Navigating the Fair Housing Act’s assistance animal accommodation requirements can be tricky for community associations. This becomes more difficult when individuals attempt to circumvent association pet rules by falsely claiming a pet as an emotional support animal.

Assistance animals are not pets. Federal, state, and local fair housing laws require that community associations accommodate residents who have a disability-related need for an assistance animal, including emotional support animals. Fraudulently claiming a pet as an assistance animal demeans fair housing rights, violates the rights of other community residents, and can lead to legal troubles.

The U.S. Department of Justice and the U.S. Department of Transportation have acted to restore the public’s confidence that accessibility statutes promoting the rights of individuals with a disability requiring a service animal are effective. By clarifying accessibility rules for assistance animals under the Americans with Disabilities Act and the Air Carriers Access Act, these departments ensure that service animal accommodations help those the law was intended to help. CAI believes it is time for the Department of Housing and Urban Development (HUD) to do the same for the Fair Housing Act.

States also are working to protect fair housing and accessibility rights for the disabled. As many as 23 states have adopted statutes making it a criminal or civil offence to misrepresent a pet as an assistance animal. CAI urges HUD to provide clarification on whether the organization recognizes these state statutes.

HUD can substantially improve the assistance animal accommodation process by stipulating that prescriptions for emotional support animals be written by a licensed or certified medical health professional. The proliferation of online sites that charge a fee for a diagnosis to customers with a mental health disability and provide emotional support animal certificates, vests, and leashes may dilute the effectiveness of fair housing statutes. HUD has authority to limit the impact of these schemes.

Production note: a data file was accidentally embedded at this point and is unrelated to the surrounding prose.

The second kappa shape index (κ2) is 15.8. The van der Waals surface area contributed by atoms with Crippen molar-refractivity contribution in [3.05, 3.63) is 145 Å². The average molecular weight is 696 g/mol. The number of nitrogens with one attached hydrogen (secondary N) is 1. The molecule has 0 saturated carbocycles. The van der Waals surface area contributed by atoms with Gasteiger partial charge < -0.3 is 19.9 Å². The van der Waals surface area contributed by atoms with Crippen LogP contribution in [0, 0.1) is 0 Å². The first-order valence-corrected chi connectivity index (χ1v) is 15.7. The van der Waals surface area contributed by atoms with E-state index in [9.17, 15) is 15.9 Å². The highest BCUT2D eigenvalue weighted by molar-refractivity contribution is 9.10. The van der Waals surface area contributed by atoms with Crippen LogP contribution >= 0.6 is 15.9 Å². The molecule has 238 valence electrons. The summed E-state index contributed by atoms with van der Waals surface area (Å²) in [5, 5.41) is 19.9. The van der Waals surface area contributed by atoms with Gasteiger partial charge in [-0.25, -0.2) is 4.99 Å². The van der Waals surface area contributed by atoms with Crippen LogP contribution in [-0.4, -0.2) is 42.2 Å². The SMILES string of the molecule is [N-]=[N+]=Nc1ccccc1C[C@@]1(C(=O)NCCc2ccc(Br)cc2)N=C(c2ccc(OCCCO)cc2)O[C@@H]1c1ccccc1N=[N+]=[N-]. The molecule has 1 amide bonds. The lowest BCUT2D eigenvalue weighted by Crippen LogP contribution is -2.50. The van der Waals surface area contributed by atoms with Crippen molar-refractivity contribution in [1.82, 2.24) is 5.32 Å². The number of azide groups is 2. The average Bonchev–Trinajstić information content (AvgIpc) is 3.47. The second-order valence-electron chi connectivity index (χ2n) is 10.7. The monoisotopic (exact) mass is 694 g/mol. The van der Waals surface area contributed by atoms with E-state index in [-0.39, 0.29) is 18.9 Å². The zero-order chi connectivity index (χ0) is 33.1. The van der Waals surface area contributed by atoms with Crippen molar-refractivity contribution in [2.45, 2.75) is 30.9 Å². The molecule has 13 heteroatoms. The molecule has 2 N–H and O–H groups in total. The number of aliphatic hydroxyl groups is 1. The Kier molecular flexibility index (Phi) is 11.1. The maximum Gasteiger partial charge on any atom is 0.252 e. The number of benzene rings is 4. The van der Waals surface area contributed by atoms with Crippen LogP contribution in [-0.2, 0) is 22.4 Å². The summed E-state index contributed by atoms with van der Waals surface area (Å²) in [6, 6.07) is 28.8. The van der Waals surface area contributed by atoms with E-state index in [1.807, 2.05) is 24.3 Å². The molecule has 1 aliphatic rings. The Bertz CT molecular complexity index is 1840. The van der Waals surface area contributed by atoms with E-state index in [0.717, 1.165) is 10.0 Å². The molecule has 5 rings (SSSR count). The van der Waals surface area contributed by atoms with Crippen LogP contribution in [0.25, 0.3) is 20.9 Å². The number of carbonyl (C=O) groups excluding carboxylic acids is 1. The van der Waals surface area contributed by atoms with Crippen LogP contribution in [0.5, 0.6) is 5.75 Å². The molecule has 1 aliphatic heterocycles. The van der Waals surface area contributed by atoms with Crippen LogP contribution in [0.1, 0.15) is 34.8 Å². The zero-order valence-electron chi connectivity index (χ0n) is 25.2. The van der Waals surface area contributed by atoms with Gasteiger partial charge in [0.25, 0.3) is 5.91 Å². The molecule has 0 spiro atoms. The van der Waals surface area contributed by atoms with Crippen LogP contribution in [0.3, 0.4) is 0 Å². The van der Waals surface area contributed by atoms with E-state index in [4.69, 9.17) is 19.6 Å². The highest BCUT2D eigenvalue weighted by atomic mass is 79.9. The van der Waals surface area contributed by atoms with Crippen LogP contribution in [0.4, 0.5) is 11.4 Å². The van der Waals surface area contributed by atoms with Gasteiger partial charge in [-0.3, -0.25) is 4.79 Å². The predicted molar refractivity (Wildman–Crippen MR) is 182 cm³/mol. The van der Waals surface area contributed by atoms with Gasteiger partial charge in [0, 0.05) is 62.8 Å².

CAI’s letter to HUD is here.

  • C. Scott Canady

    Scott Canady's 13-year record of public service includes experience gained in the U.S. House of Representatives and in the U.S. Department of Housing and Urban Development.

    In Congress, Scott served as chief policy and political aide to a senior member of the House Financial Services Committee, working to reform the National Flood Insurance Program and improve the regulation of housing finance giants Fannie Mae and Freddie Mac.

    Following his time in Congress, Scott was appointed Deputy Assistant Secretary for Legislative Affairs at the U.S. Department of Housing and Urban Development. Scott served as a key legislative liaison with members of the House Financial Services Committee and the Senate Banking Committee.

    In 2009, Scott began his partnership with Community Associations Institute by launching Tambala Strategy. Through this partnership, Scott has worked with CAI's members and leadership team to advance the views of common interest communities on a variety of issues including federal condominium standards, federal disaster assistance for community associations, and community association lien priority.

    Scott earned a Bachelor of Arts in Political Science and History from Louisiana State University and a Master of Public Administration from the George Mason University Schar School of Policy and Government.

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